There are certain life experiences that might help lead a person toward writing an uncommonly good winter album. I’d argue that one of those experiences is a youth spent in the frozen wastelands of Western New York. The singer-songwriter Julie Byrne speaks of herself as a nomad or a transient, and she’s lived in a half-dozen cities before settling, for now, in New York City, where she works as a park ranger in Central Park when she isn’t touring. But Byrne grew up in Buffalo, one of the bleakest and most inhospitable cities in these United States. Throughout all of upstate New York, the winters are so stark and unrelenting, and the cities are so far apart, that people unfortunate enough to call those places home need to find comfort wherever they can. They need to get used to the idea of cabin fever, to make friends with it. They need to be comfortable with the idea of spending months inside, under blankets, forever building up nerve for the next time they’ll have to step outside. And maybe that’s why Not Even Happiness, Byrne’s sophomore album, works the way it does.
Not Even Happiness is a top-shelf winter album. Great winter albums are long on atmosphere. They are restorative records, records made for contemplation. If you’re attempting to shovel your car out of a snowdrift while listening to music on headphones, a great winter album has to find some way to turn all that white shit into something noble and beautiful. Great winter albums don’t have to come out in winter, but it helps when they do. And Not Even Happiness is showing up right on time.
The most immediately remarkable thing about Byrne is her voice. It’s a soft, controlled, conversational alto. When she sings, it feels like she’s in the room with you, whispering. She never pushes her voice out of its ruminative, insular mood. And even though it’s an impressive instrument, she never feels like she’s showing off, not even when she’s easing into an uncanny falsetto. On Byrne’s first album, 2014’s Rooms Within Walls And Windows, she was using that voice to make hazy, acoustic folk music, at least up until the ambient instrumental that ended the album. And she was good at hazy, acoustic folk music. But on Not Even Happiness, she finds new directions for her music, and she does it without ever breaking the mood. She’s still closer to folk than to anything else, but on the new album, she’ll use impressionistic strings or glassy keyboard hums. Much of the time, the album sounds like film-score music, except with singing. It’s music that never reaches out and grabs your attention, but it has a way of making the objects around you, or the light coming in through your window, appear just bafflingly pretty.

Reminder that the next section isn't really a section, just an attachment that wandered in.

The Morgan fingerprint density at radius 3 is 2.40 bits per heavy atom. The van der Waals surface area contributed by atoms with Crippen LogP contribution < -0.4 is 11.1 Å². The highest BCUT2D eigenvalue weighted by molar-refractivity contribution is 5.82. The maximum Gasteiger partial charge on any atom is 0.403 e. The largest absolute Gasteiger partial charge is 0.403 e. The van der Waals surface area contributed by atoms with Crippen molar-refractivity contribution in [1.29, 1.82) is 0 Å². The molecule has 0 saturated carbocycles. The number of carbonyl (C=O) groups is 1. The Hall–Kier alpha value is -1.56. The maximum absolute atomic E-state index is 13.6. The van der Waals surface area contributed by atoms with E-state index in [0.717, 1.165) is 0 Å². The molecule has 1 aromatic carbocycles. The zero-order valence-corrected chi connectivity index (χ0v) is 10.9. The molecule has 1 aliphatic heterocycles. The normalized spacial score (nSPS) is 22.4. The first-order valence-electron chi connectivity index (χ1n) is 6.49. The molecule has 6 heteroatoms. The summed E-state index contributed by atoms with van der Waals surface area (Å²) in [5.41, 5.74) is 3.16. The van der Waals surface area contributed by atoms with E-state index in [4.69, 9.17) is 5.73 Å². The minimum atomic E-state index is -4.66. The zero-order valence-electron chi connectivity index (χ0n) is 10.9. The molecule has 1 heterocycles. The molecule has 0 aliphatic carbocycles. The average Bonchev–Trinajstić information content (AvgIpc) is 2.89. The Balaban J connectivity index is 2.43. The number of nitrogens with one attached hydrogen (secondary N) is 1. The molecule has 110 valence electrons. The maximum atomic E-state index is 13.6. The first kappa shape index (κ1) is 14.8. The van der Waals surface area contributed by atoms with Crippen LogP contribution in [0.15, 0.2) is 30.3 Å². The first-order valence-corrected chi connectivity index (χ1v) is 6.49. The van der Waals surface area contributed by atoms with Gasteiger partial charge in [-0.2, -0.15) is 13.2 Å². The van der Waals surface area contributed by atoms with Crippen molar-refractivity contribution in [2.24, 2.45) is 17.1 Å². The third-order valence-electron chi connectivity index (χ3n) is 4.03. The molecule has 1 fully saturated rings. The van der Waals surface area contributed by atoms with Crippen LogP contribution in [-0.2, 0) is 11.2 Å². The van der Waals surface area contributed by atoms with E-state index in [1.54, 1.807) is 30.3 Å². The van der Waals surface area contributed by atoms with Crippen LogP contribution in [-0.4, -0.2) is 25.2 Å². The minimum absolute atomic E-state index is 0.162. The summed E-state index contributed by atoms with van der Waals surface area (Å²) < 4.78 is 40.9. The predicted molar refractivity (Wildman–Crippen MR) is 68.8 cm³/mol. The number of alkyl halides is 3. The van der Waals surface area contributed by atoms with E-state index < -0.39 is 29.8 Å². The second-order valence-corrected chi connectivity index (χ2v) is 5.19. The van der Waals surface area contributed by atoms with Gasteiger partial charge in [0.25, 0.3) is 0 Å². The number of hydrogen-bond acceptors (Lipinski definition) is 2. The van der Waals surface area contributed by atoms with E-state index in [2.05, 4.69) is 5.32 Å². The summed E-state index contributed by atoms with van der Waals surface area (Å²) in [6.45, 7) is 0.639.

As a writer, Byrne is just as bucolic. She sings about matters of the heart, and she also sings rapturously about nature, two things that sometimes blur into one another. At times, her words can look a little silly on paper: “I consciously died, I seen dew on a rose / I seen a double rainbow, I got a complicated soul.” But she sings it with such calm confidence that the silliness can just melt away. And when she hits on a powerful image, as when she’s on tour in the Southwest and she sees “sun split ember, fields that span both ways forever,” her casual delivery makes it cut a little bit deeper. Every once in a while, she comes along with something that feels, in its own quiet way, like a mission statement: “I’ve been sitting in the garden / Singing to the wind / Searching for an anchor / I’ve been seeking God within.”
If you’re constantly moving from one town to another, especially if you’re doing it by yourself, you get used to long stretches living in your own head — those long drives between places, those hours attempting to reacclimate yourself to a whole new place. If you’re a musician on tour, I imagine, the same thing happens. And the best things about Not Even Happiness is the way it sinks right into that deep and oddly comforting solitude, both lyrically and musically. Winter can be an isolating time. Julie Byrne has found ways to make that isolation sound inviting.
Not Even Happiness is out 1/27 on Ba Da Bing. (Because of a Bandcamp release date error, I thought it was out 1/13 when I wrote this.)
Other notable albums out this week:
• The xx’s tingly, expansive, less-insular-than-usual I See You.
• The Flaming Lips’ giddy, psychedelic Oczy Mlody.
• Flo Morrissey and Matthew E. White’s collaborative covers album Gentlewoman, Ruby Man.
• Code Orange’s heavy, brooding hardcore attack Forever.
• Sohn’s contemplative, atmospheric Rennen.
• Half Japanese’s rickety lo-fi buzzer Hear The Lions Roar.
• Pinegrove guitarist Sam Skinner’s solo LP Danny Through Junior.
• Sing-rapper PnB Rock’s unfortunately titled debut Goin Thru The Motions.
• El Mansouris’ layered, abrasive self-titled debut.
• Chavez’s reunion EP Cockfighters.
• Mr. Tophat & Robyn’s collaborative EP Trust Me.
• Yucky Duster’s Duster’s Lament EP.